No significant changes in the frequency of defecation were observed following treatments during Trial 1 (Table 2). However, significant changes were observed in the BB536-L group in Trial 2 but not in the placebo or BB536-H groups (Table 2).

Table 2 Bowel movements during the intervention period.
Subgroups of subjects1Intervention groupSubjects(n)Bowel movements (times/wk)
P value2
Week-1Weeks 1-4Weeks 5-8Weeks 9-12Weeks 13-16
Trial 1
WholePlacebo344.88 ± 2.705.18 ± 2.575.20 ± 2.585.17 ± 2.744.8 ± 2.20.326
BB536-H325.53 ± 3.766.62 ± 3.836.37 ± 3.346.04 ± 3.256.0 ± 2.81.051
LowPlacebo193.00 ± 0.944.07 ± 1.37a4.25 ± 1.94a4.07 ± 1.34a3.87 ± 1.13a0.002
BB536-H142.93 ± 0.924.41 ± 1.89b4.32 ± 1.85b4.79 ± 1.92b4.82 ± 1.92b0.001
NormalPlacebo126.25 ± 1.365.46 ± 2.565.29 ± 2.075.23 ± 2.405.21 ± 2.690.564
BB536-H145.79 ± 1.197.02 ± 2.847.36 ± 3.166.27 ± 3.256.48 ± 2.70.340
HighPlacebo310.50 ± 1.0011.38 ± 1.7710.38 ± 0.7212.5 ± 3.228.50 ± 0.580.786
BB536-H413.75 ± 3.7712.94 ± 4.9410.06 ± 3.869.63 ± 4.758.75 ± 4.20a0.044
Trial 2
WholePlacebo325.28 ± 3.345.02 ± 2.674.78 ± 2.544.73 ± 2.804.60 ± 2.200.563
BB536-L375.51 ± 4.126.10 ± 3.855.90 ± 3.435.11 ± 2.604.90 ± 3.000.044
BB536-H335.91 ± 4.306.12 ± 3.896.20 ± 3.516.30 ± 3.255.60 ± 3.801.075
LowPlacebo203.05 ± 0.763.73 ± 0.883.45 ± 1.053.41 ± 1.103.63 ± 1.090.387
BB536-L222.64 ± 1.053.69 ± 1.22b3.74 ± 1.42b3.70 ± 1.54b3.44 ± 1.32b0.001
BB536-H183.00 ± 1.033.96 ± 1.33a4.24 ± 1.89b4.35 ± 2.09b3.83 ± 1.44a0.015
NormalPlacebo66.83 ± 1.334.79 ± 1.165.04 ± 1.074.88 ± 1.614.79 ± 1.420.219
BB536-L77.00 ± 1.297.39 ± 3.157.86 ± 3.586.46 ± 1.816.61 ± 2.890.842
BB536-H86.50 ± 1.416.66 ± 3.707.47 ± 3.507.03 ± 3.115.66 ± 4.181.217
HighPlacebo611.17 ± 0.989.54 ± 2.908.96 ± 2.549.00 ± 3.577.92 ± 2.59a0.149
BB536-L812.13 ± 2.1011.59 ± 3.0110.13 ± 2.127.81 ± 2.89b7.44 ± 4.03b0.006
BB536-H712.71 ± 3.6811.07 ± 4.089.79 ± 3.55b10.46 ± 3.80a10.25 ± 4.12a0.040

The frequency of defecation varied for each patient during the pre-observation period. Therefore, subgroup analyses were performed for patients with infrequent (low) defecation (≤ 4 times a week), normal frequency of defecation (5-9 times a week), and a high frequency of defecation (≥ 10 times a week) at baseline (week-1). We observed significant changes in the frequency of defecation in the low frequency subgroup of the placebo and BB536 groups and the high frequency subgroup of the BB536 group in Trial 1. However, no significant changes were observed in the normal frequency subgroup of either the placebo or BB536 group or the high frequency subgroup of the placebo group during treatment (Table 2). Defecation frequency increased significantly after treatment in the low frequency subgroups of both the placebo and BB536 groups, and the frequency tended to be higher (P < 0.1) in the BB536 group compared with the placebo group at weeks 13-16. In contrast, defecation frequency decreased after treatment in the high frequency subgroup of the BB536 group but not in the placebo group, and significant differences were observed at weeks 9-12 and 13-16 in the BB536 group (Table 2).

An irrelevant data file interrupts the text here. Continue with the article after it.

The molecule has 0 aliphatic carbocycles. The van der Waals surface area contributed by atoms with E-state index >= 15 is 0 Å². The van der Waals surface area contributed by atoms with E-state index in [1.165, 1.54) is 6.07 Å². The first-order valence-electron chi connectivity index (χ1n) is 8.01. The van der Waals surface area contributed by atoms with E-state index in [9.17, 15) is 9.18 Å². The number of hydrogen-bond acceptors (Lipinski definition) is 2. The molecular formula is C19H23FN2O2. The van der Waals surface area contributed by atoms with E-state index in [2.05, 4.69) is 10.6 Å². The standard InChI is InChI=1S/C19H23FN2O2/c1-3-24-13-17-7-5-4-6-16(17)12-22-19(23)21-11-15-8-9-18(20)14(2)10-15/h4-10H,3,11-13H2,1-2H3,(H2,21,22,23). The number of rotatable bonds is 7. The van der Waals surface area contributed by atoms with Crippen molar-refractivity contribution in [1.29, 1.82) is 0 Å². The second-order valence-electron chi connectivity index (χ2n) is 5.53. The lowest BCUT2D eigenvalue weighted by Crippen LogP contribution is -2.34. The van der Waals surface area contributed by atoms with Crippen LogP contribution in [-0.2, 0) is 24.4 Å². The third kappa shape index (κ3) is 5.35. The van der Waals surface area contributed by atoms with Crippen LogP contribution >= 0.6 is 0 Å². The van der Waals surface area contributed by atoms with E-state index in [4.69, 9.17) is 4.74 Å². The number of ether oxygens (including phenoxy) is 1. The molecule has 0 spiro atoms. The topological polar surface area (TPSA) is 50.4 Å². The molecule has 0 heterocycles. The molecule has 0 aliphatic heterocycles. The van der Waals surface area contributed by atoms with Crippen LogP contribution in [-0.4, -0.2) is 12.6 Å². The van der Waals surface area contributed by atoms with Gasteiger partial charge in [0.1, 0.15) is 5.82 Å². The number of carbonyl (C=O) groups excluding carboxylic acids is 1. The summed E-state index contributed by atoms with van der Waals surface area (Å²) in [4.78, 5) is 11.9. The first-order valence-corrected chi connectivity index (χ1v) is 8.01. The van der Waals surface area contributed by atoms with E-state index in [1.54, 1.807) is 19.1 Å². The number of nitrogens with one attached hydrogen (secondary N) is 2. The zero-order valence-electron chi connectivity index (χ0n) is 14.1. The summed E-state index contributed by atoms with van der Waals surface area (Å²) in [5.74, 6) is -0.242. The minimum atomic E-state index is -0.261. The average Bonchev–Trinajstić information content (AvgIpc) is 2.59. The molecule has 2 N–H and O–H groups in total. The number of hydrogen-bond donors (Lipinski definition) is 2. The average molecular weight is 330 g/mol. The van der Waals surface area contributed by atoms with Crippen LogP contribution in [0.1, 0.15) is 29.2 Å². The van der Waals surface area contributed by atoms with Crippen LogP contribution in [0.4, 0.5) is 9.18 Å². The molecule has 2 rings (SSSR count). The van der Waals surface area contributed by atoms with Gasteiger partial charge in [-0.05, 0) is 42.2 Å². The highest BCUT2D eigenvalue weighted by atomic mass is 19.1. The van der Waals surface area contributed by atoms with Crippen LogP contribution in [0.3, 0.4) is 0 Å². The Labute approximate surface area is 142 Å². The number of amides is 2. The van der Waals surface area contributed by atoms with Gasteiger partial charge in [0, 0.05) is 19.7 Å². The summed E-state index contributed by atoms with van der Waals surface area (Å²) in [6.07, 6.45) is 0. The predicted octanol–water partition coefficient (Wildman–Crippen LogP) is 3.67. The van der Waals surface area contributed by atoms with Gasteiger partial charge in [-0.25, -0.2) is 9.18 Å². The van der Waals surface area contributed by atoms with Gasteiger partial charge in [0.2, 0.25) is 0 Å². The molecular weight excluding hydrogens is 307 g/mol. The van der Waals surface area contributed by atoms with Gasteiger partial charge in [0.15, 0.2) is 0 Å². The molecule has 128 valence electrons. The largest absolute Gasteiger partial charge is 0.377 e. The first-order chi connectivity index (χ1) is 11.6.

Significant changes were observed in the frequency of defecation in the low and high frequency subgroups of the BB536 group but not the placebo group in Trial 2 (Table 2). No significant changes in the normal frequency subgroups of any of the three treatment groups were observed (Table 2). Defecation frequency increased significantly after treatment in the low frequency subgroups of both the BB536-L and BB536-H groups, and a trend for a difference was noted in the BB536-H group compared with the placebo group at weeks 9-12 (P < 0.1). In contrast, defecation frequency decreased after treatment in the high frequency subgroups of both the BB536-L and BB536-H groups. Significant differences were observed at weeks 9-12 and 13-16 in the BB536-L group and weeks 5-8, 9-12, and 13-16 in the BB536-H group (Table 2).

Combined analyses of Trials 1 and 2 for changes in the frequency of defecation

Figure 3 summarizes the changes in defecation frequency for the three subgroups in the two trials. Defecation frequency increased significantly in the low frequency subgroup of both placebo (n = 39) and BB536 (n = 54) groups. However, the frequency was significantly higher in the BB536 group compared with the placebo group. Defecation frequency increased significantly at weeks 5-8 in the normal frequency subgroup of the BB536 group (n = 29). However, defecation frequency decreased significantly during the intervention period in the placebo group (n = 18), and significant intergroup differences were observed at weeks 1-4 and 5-8. In contrast, defecation frequency decreased during the intervention period in the high frequency subgroup at weeks 5-8, 9-12, and 13-16 for the BB536 group (n = 19) but only at weeks 13-16 for the placebo group (n = 9). However, no significant intergroup differences were observed due to the small number of patients.

Figure 3